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NFL Draft

Steelers-Titans: What 2nd Half Performance Means For Both Teams Long-Term

  • The Draft Network
  • October 26, 2020
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If a win is a win then, in theory, the Pittsburgh Steelers’ 27-24 victory over the previously unbeaten Tennessee Titans should suffice. However, when the Steelers emerged as the AFC’s only undefeated team, there were glaring concerns.

After quarterback Ben Roethlisberger made the Titans’ defense look silly for parts of the game, they made a big play in the final minutes of the fourth quarter. The interception in the end zone set Ryan Tannehill up for a game-winning, or a game-tying, drive. After an unsuccessful drive down the field by Tannehill and company, Tennessee kicker Stephen Gostkowski missed a 45-yard field goal that would have sent the game into overtime.

Pittsburgh’s win highlighted a recurring problem for the 6-0 team, and, while Tennessee lost and moved to 5-1, the second-half adjustments and near comeback is encouraging for a team that’s trying to prove its 2019 success wasn’t a fluke.

What the second half of Sunday’s game means for the Steelers…

Pittsburgh had a 24-7 lead at halftime. The Steelers looked dominant, nearly shutting down the Titans with one of the league’s best defenses while efficiently moving down the field, scoring on all but one offensive drive; the final first-half drive resulted in an interception in the end zone.

None of this, other than the Titans’ dreadful first two quarters, was surprising. Roethlisberger has been playing better than some expected after elbow surgery and the Steelers are one of the most complete teams in the NFL. They find themselves with big, early leads, but have struggled coming out of the half. In four of their six games, the Steelers have scored three or fewer points in the third quarter. In matchups against the New York Giants and Denver Broncos, in Weeks 1 and 2, respectively, Pittsburgh built up a big lead in the first half and then played to hang on through the remainder of the game. This was also the case against the Titans.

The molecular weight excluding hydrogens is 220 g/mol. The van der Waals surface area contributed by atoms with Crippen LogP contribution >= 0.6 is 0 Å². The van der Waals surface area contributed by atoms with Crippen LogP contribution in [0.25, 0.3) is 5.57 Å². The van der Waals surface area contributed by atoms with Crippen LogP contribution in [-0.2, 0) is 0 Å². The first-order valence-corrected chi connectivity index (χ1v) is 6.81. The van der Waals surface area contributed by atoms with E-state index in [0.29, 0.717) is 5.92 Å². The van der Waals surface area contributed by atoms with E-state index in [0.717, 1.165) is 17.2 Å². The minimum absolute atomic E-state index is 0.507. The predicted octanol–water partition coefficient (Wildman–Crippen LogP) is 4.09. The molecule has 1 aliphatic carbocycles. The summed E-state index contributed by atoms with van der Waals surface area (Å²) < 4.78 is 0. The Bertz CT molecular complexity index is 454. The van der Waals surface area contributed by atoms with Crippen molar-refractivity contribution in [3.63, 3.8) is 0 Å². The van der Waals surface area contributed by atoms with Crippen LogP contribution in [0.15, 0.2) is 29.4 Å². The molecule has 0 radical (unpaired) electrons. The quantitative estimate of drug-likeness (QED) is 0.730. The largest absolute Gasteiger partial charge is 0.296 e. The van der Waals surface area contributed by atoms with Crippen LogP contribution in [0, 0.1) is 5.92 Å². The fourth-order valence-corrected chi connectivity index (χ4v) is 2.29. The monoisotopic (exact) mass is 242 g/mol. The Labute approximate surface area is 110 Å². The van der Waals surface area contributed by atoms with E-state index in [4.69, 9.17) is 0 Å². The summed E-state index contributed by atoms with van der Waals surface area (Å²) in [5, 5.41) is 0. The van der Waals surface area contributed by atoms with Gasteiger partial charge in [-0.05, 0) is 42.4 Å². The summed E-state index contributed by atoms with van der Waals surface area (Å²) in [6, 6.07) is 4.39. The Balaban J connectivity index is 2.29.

If this happened for the first, or even second time, against Tennessee it could be chalked up to the Titans making their own push. But could there be a consistency problem within the Steelers? They’ve only beaten two opponents by double digits; first, the Giants, 26-16, and then the Cleveland Browns, 38-7. The defense entered Week 7 allowing the second-fewest yards (285.2) but gave up 220 to Tannehill and another 82 on the ground. Don’t ring the alarm yet, but Pittsburgh needs to be able to keep/extend its leads and continue momentum on both sides of the ball if they really want to be the best team in the AFC, as their record indicates.

What the second half of Sunday’s game means for the Titans...

The Titans almost did it again. Last week, Tannehill confidently led Tennessee down the field and engineered an overtime win over the Houston Texans. He was close to doing the same Sunday. 

Tannehill, and the Titans’ defense, couldn’t do anything in the first half. There was one point in the second quarter where the Steelers had 14 points and the Titans had only one total yard. It led to a vast majority of us wondering if Tennessee had made its run. What was touted as one of the best offenses, in the Titans, going against one of the best defenses, in the Steelers, turned out to be a lackluster first half until the tables turned—momentarily.

Despite the Steelers’ third-quarter woes, we got to see what both teams were best at; it just didn’t work out in Tannehill’s favor this time. The Titans won four of their first five games, including the victory over the Texans, with a late rally. It can be exciting to watch and fun to cheer for, but it’s ultimately not sustainable. We know that the Titans can get it done, but they’ll need to get their defense going quicker to avoid putting Tannehill in these pressure situations; he’s handled it well so far but he’s no Russell Wilson. The Titans have another chance to make a big playoff push, but against the likes of the Kansas City Chiefs, Baltimore Ravens, and Steelers, a big, early deficit can be costly.

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